The following year a social mobilization has mainly interested the governatorates of al-Anbar, Nineve and Salahaddin, with a prevalence of arab-sunni citizens. In contrast to previous manifestations, that time the popular movment was the representation of requests with a clear political nature: posing an end to the sectarian logic of Nuri al-Maliki’s governement who during his two mandates has strongly limitated the participation and inclusion of arab-sunni communities within the country. The episode was limited to just one of the communities living in Iraq, the arab-sunny group.
However, the protests which spread across the country between 2015 and 2016 are of significant importance since they defined a transition from “identity politics” to “issues politics”. The populations’ demands can be resumed in three key points: imrpovement of socio-economic conditions and supply of basic services (education, sanity, distribution of drinking water and electricity); fight against corruption; end of the ethnic-sectarian system.
In this case, indeed, the citizens once again gave expression to the demands of 2011 – improvements of socio-economic conditions and fight against corruption – while, at the same time, bringing forward more definite political necessities: structural reform of Iraqi governement.
The last events that must be taken into consideration in this brief chronological reconstruction date back to the summer of 2018, when in the southern areas of Iraq, in the governatorate of Basra – the richest one with regards to oil resources whose exploitation does not result in satisfactory level of life for the local population –, protest movements erupted requesting governance reforms of local nature.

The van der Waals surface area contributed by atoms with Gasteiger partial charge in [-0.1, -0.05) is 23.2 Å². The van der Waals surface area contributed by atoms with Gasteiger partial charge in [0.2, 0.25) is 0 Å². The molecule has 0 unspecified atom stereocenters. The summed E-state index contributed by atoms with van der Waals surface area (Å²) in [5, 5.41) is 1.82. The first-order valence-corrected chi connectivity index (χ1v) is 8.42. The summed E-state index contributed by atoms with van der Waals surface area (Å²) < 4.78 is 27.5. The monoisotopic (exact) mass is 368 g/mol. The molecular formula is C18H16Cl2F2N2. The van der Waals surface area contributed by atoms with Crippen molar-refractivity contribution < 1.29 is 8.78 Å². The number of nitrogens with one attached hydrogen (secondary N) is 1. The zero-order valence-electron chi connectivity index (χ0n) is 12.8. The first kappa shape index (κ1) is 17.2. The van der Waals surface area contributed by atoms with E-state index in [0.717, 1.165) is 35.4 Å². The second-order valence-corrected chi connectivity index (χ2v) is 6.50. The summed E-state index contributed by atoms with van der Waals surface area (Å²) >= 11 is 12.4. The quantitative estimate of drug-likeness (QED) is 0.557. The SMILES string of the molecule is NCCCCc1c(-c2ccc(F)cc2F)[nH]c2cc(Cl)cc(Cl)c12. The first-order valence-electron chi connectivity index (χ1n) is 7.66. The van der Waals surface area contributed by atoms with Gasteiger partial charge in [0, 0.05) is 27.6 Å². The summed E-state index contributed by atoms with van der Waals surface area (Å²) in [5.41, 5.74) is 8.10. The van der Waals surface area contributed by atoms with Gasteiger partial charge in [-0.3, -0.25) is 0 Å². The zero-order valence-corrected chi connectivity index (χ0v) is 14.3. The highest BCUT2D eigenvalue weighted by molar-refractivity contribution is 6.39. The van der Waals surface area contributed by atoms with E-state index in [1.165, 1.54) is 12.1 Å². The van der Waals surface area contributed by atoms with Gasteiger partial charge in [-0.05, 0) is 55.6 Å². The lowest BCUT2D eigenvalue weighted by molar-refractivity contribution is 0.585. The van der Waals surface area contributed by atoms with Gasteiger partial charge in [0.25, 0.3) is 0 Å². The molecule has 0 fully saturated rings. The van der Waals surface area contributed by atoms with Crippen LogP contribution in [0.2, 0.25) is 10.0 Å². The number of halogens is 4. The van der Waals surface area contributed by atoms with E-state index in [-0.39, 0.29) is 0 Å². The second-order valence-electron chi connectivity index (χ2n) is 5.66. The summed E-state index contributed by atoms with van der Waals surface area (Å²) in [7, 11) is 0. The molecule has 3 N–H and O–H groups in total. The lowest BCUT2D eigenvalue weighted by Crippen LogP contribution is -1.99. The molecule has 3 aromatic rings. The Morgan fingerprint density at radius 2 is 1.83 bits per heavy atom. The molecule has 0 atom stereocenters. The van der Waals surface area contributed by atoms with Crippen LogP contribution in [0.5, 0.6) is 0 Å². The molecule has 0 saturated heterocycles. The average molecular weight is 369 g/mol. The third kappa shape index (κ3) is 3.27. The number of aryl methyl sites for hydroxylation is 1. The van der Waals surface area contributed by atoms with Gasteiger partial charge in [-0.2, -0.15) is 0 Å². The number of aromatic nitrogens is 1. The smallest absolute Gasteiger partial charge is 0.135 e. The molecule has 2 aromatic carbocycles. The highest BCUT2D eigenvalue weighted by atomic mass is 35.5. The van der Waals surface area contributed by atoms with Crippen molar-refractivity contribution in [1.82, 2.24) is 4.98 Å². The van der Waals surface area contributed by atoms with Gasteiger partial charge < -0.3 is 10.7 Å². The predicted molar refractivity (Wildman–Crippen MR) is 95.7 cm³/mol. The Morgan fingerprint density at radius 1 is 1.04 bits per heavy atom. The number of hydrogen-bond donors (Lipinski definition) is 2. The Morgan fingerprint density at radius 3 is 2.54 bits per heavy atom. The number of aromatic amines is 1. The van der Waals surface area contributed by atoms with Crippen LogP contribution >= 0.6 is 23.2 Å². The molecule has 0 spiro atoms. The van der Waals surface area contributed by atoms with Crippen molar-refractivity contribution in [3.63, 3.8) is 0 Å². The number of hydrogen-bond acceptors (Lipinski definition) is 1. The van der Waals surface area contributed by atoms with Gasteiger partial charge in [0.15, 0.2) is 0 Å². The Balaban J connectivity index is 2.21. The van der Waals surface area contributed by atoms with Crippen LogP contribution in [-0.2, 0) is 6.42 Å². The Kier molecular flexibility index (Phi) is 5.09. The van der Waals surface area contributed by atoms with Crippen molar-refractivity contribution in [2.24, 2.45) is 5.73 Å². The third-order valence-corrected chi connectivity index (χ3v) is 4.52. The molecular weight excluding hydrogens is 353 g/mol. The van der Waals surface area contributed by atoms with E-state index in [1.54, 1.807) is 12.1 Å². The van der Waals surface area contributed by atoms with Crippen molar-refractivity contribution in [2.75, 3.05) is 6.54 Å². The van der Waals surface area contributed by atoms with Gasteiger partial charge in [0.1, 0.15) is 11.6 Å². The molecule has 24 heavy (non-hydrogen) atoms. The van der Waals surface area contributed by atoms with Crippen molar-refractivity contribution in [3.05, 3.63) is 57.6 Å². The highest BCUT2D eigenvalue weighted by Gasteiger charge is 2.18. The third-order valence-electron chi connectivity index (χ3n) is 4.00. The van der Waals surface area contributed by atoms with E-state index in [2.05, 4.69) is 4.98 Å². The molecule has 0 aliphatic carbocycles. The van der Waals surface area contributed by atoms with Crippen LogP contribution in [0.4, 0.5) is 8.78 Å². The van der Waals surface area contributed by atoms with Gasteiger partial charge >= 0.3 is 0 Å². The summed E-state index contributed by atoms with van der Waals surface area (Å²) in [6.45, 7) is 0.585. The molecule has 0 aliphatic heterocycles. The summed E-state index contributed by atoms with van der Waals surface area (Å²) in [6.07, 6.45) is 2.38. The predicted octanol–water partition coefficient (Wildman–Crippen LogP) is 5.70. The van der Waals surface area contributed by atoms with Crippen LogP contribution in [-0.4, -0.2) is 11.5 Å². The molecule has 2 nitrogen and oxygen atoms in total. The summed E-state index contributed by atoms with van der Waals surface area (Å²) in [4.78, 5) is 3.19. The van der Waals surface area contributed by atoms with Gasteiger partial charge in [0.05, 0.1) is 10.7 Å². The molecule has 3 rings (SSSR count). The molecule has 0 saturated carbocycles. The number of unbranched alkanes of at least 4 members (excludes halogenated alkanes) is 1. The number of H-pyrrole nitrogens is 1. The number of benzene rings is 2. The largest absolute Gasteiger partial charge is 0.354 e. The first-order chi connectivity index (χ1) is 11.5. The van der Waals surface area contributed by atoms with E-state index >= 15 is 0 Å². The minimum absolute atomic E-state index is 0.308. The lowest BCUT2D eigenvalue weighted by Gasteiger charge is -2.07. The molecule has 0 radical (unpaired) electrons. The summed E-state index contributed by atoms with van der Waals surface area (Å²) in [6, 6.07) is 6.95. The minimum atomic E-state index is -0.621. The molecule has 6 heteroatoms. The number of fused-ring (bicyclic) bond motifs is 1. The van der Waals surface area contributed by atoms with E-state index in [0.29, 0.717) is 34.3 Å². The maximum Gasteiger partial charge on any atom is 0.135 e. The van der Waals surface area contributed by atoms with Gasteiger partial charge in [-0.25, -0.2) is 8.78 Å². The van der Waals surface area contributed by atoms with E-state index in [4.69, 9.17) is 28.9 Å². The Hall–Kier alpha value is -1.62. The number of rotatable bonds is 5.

However, there was an element of novelty. The population began to express its deep dissent with respect to Iranian politics within the country.
Given this brief but comprehensive overview, it is easier to understand the current situation in Iraq.
As this historical excursus has highlighted, protestors in Iraq have expressed their dissent towards the governements of three Prime Ministers: Nuri al-Maliki, for his manifestly sectarian politics; Haider al-Abadi, incapable to promote a greater program of reforms; Adil Abdul-Mahdi.
None of them has succeeded in bringing about the requested reforms. In light of this, today’s protests present a revolutionary nature, rather than reformist. The failure to implement reforms has favoured the spread of a generalized feeling of distrust: Iraqi citizens do not believe anymore that the istitutional politics can promote true changes.
As mentioned before, after two years the population is still manifesting its dissent. In particular, in the last days, Iraqi citizens have been denouncing a string of targeted killings against activists and civil society groups for which no one has been held accountable.
These events resulted in an increased atmosphere of discontent and lack of trust. Iraqis do not feel that elections can be an instrument to express their voices and a channel to produce any significant change.